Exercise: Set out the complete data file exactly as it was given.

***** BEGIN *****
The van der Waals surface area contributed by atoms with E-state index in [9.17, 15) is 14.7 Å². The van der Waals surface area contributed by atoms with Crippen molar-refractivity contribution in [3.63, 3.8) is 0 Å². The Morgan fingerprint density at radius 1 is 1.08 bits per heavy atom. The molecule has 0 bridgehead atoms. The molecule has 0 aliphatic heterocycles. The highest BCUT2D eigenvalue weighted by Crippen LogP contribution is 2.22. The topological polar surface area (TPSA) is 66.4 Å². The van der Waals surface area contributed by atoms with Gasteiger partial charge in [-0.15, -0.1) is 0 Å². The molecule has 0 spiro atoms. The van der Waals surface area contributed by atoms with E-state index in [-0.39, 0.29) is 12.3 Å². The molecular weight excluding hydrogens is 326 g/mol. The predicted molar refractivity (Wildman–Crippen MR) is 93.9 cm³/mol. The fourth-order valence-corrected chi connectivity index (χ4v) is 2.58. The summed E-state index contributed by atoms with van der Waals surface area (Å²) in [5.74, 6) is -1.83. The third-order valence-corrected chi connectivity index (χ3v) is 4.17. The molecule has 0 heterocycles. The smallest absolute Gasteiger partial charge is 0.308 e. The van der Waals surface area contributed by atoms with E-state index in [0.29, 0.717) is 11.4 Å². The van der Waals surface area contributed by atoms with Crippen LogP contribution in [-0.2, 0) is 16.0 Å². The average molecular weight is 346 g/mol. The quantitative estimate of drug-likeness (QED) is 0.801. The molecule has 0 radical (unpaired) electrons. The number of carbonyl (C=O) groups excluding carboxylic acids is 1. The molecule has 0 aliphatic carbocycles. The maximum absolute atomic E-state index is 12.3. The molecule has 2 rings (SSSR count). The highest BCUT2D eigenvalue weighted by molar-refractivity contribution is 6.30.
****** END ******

The van der Waals surface area contributed by atoms with E-state index in [9.17, 15) is 14.7 Å². The van der Waals surface area contributed by atoms with Crippen molar-refractivity contribution in [3.63, 3.8) is 0 Å². The Morgan fingerprint density at radius 1 is 1.08 bits per heavy atom. The molecule has 0 bridgehead atoms. The molecule has 0 aliphatic heterocycles. The highest BCUT2D eigenvalue weighted by Crippen LogP contribution is 2.22. The topological polar surface area (TPSA) is 66.4 Å². The van der Waals surface area contributed by atoms with Gasteiger partial charge in [-0.15, -0.1) is 0 Å². The molecule has 0 spiro atoms. The van der Waals surface area contributed by atoms with E-state index in [-0.39, 0.29) is 12.3 Å². The molecular weight excluding hydrogens is 326 g/mol. The predicted molar refractivity (Wildman–Crippen MR) is 93.9 cm³/mol. The fourth-order valence-corrected chi connectivity index (χ4v) is 2.58. The summed E-state index contributed by atoms with van der Waals surface area (Å²) in [5.74, 6) is -1.83. The third-order valence-corrected chi connectivity index (χ3v) is 4.17. The molecule has 0 heterocycles. The smallest absolute Gasteiger partial charge is 0.308 e. The van der Waals surface area contributed by atoms with E-state index in [0.29, 0.717) is 11.4 Å². The van der Waals surface area contributed by atoms with Crippen LogP contribution in [-0.2, 0) is 16.0 Å². The average molecular weight is 346 g/mol. The quantitative estimate of drug-likeness (QED) is 0.801. The molecule has 0 radical (unpaired) electrons. The number of carbonyl (C=O) groups excluding carboxylic acids is 1. The molecule has 0 aliphatic carbocycles. The maximum absolute atomic E-state index is 12.3. The molecule has 2 rings (SSSR count). The highest BCUT2D eigenvalue weighted by molar-refractivity contribution is 6.30.